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Data watchdog fears for water charge privacy

DATA Commissioner Billy Hawkins has revealed his office is working with Irish Water to make sure it does not breach privacy rules when billing households.

Mr Hawkes said the utility company has been landed with a Government policy to give extra allowances to tens of thousands of homes with children when charging, but has no way to check them.

People with certain medical conditions, as well as old age pensioners, carers, and households on benefits, are also expected to be given extra allowances.

He called for all agencies, like Irish Water, to carry out privacy impact assessments to ensure they are not breaching a person's right to privacy.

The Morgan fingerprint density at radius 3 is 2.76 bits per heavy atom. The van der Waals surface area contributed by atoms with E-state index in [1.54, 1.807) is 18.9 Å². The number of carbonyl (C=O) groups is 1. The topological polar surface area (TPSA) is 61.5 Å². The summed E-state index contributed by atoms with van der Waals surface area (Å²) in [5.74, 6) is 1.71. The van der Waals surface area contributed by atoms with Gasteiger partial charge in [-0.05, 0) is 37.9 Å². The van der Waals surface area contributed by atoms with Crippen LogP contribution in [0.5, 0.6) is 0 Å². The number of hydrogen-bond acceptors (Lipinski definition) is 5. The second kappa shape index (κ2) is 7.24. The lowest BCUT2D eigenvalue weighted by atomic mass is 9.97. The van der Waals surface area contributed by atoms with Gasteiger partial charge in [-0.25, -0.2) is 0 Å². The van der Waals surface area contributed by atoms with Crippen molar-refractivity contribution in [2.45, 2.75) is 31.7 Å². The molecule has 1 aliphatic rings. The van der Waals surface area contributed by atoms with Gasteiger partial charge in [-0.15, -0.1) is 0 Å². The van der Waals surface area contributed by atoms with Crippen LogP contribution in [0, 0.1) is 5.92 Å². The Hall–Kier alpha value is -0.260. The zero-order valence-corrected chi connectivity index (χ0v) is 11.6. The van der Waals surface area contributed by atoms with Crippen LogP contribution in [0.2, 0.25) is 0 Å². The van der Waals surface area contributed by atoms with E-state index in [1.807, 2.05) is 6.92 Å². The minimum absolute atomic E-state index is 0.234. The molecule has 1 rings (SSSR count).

"We are working closely with Irish Water in terms of how they charge people," Mr Hawkes said.

"Basically there will be an allowance for children, but they [Irish Water] have to establish are there children in a house."

Irish Water has previously said households will be called on to self-declare any allowances they may be entitled to.

Mr Hawkes, who steps down next month, spoke out during a public interview with the Centre for Irish and European Security.

He warned that the State has more information on citizens than any other organisation, and in particular information relating those people in disadvantaged communities.

"The greatest amount of intrusion by the State is on people who are poor," he said.

"They are often means-tested and have to give all sorts of information. They are also subject to suspicion of fraud."

He said particular focus has been paid to the Department of Social Protection, which holds information on people in receipt of child benefit, a pension or unemployment benefits who will often be questioned and "asked to justify" themselves.